Worst Case Scenario
Monday, March 13, 2017 8:28 PM
It was the start of a busy charter season in the south of France. M/Y
’s crew welcomed their guests on board — two families and their teenage children. After introductions and orientation, the captain asked the watersports instructor to show the three teenage boys the yacht’s new personal watercraft (PWC), knowing they would be in some excellent anchorages in the coming weeks.
The PWCs were powerful machines and had been purchased at the beginning of the season with the experienced owner and his family in mind. They usually were used by the owner for excursions ashore without the crew in attendance. The yacht’s deckhand, who was also a qualified PWC instructor, believed they were relatively safe as far as yacht toys went for charter guests; however, they had the potential to be lethal if ridden dangerously, largely due to their very fast top speed.
The teenagers were boisterous 16 year olds and it was clear that the principal viewed them as the crew’s responsibility from the moment they stepped on board. Despite being experienced, the instructor was only a few years older than the boys and looked the same age. He immediately struggled to assert any authority despite his best efforts, and the boys were not used to being told what to do.
The following day, the yacht anchored in a bay with perfectly flat water, which was unusual for the location. Nevertheless, he got the PWCs ready and went through the yacht’s standardized safety briefing before giving the boys a hands-on demonstration.
“The main thing is to make sure your guests are properly trained in safe use of the PWC,” says Tim Griffin of Griffin Marine Services, a PWC specialist. “Secondly, the area of operation should have been risk assessed. And thirdly, local bylaws should always be adhered to.”
The briefing for PWC use on M/Y
had been altered at the season’s start, a result of feedback from the yacht’s charter broker that the captain and his crew had a “briefing for everything” for guests, and the yacht’s safety cards had been simplified, including those for the new PWCs.
Amongst several clear rules was that they remain in sight of the yacht at all times and that all other yachts should be given a wide berth. The instructor looked around the bay, seeing more boats anchored than he would have liked. The boys were itching to get going and their parents had been wowed by the captain’s first picturesque anchorage choice. On the other hand, the instructor couldn’t wait to get the boys off the boat.
With the briefing complete, the paperwork double-checked, and a friendly reminder they were being watched, the instructor made his way up top to keep an eye on them, making the captain aware of his concerns.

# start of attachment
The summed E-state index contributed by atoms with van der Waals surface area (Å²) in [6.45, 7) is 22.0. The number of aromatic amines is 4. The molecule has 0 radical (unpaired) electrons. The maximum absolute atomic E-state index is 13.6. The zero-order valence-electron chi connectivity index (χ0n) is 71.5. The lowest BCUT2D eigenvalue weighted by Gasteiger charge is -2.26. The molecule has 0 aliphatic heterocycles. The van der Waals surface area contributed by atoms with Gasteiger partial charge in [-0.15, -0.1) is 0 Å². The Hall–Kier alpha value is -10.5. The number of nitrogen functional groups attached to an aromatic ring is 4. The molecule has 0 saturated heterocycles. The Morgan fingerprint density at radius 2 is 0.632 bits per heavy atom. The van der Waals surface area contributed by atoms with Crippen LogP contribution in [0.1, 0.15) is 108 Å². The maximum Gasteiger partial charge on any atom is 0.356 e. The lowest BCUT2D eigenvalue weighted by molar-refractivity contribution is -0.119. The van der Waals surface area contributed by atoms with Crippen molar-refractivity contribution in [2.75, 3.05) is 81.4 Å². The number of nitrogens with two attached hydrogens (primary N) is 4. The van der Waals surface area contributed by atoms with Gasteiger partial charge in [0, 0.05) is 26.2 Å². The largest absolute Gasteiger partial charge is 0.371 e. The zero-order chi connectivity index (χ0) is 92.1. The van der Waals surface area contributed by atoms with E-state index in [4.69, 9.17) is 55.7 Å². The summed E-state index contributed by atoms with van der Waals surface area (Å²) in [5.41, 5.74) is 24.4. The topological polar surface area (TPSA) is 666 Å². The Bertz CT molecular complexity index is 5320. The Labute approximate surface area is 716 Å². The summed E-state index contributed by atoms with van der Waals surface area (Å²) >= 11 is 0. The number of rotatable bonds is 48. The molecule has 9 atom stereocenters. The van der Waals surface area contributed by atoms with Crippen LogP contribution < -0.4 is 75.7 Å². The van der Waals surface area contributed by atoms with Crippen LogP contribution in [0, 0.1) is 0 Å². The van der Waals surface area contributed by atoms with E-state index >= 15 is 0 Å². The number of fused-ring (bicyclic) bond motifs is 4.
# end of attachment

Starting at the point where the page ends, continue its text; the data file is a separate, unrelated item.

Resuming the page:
As the instructor suggested, the boys had taken the PWCs to the deeper part of the anchorage and were sticking to the water behind where other yachts were anchored, so he began to relax. It didn’t last long. Within half an hour, disaster struck, although no one on board was close enough to see what happened.
A panicked voice came over the VHF the boys had been given for emergencies — they had disappeared into the next bay and had hit something. It sounded bad. With the yacht’s tender already in the water, two deckhands set off in search.
As they rounded the corner, it became clear that something very serious had happened. Another superyacht tender was alongside, hauling an unconscious woman aboard. As the two deckhands arrived on the scene, the other crew was pointing the tender ashore. Looking disturbed, one of the crew shouted, “They hit her!”
While cutting close to the shore and moving into the next bay at high speed, the boys had run over a popular snorkeling spot. One PWC hit another superyacht guest, knocking her unconscious.
Mark Bononi, director of MHG Insurance’s Yacht Division, points out that yachts must be very careful with coverage of PWC operations. “Is the charter guest actually licensed to operate the watercraft in question? The yacht may be certified to license guests while on charter, but if they’re not, then there could be a problem with using them,” he says. “There also may be rules restricting their use beyond licensing.”
Local regulations vary significantly, from outright PWC bans to specific restrictions on operating. “Maritime authorities throughout the Mediterranean have become more stringent with PWC use,” states the website www.superyachtpwc.com. “There have been a number of reported instances where PWC drivers using PWCs belonging to the yacht have been party to a random check and heavily fined when unable to produce an appropriate licence.” An overview of regulations can be found on the website.
Simon Winter of Simon Winter Marine in Devon, UK, adds that there may be limitations to how well a yacht is covered depending on the specific type of watercraft being used. “Limitations of cover may arise in areas where the risk or perceived risk is high, e.g., high speed. For subsea craft in particular, [it’s] always best to check that liability coverage is satisfactory. Insurers would expect the crew to maintain clear and demonstrable safety protocols, craft to be operated in accordance with manufacturer’s recommendations, and maintenance schedules recorded and kept up to date. These are likely areas of examination by insurers in the event of a claim,” he says.
The boys were quickly met by a French police patrol boat and immediately were found to be in breach of regulations — they were both out of sight of the yacht and less than 300 meters from the shore. It goes without saying that there were significant repercussions for the crew and litigation from the injured party, and an abrupt halt to what could have been the charter of a lifetime.
Back to top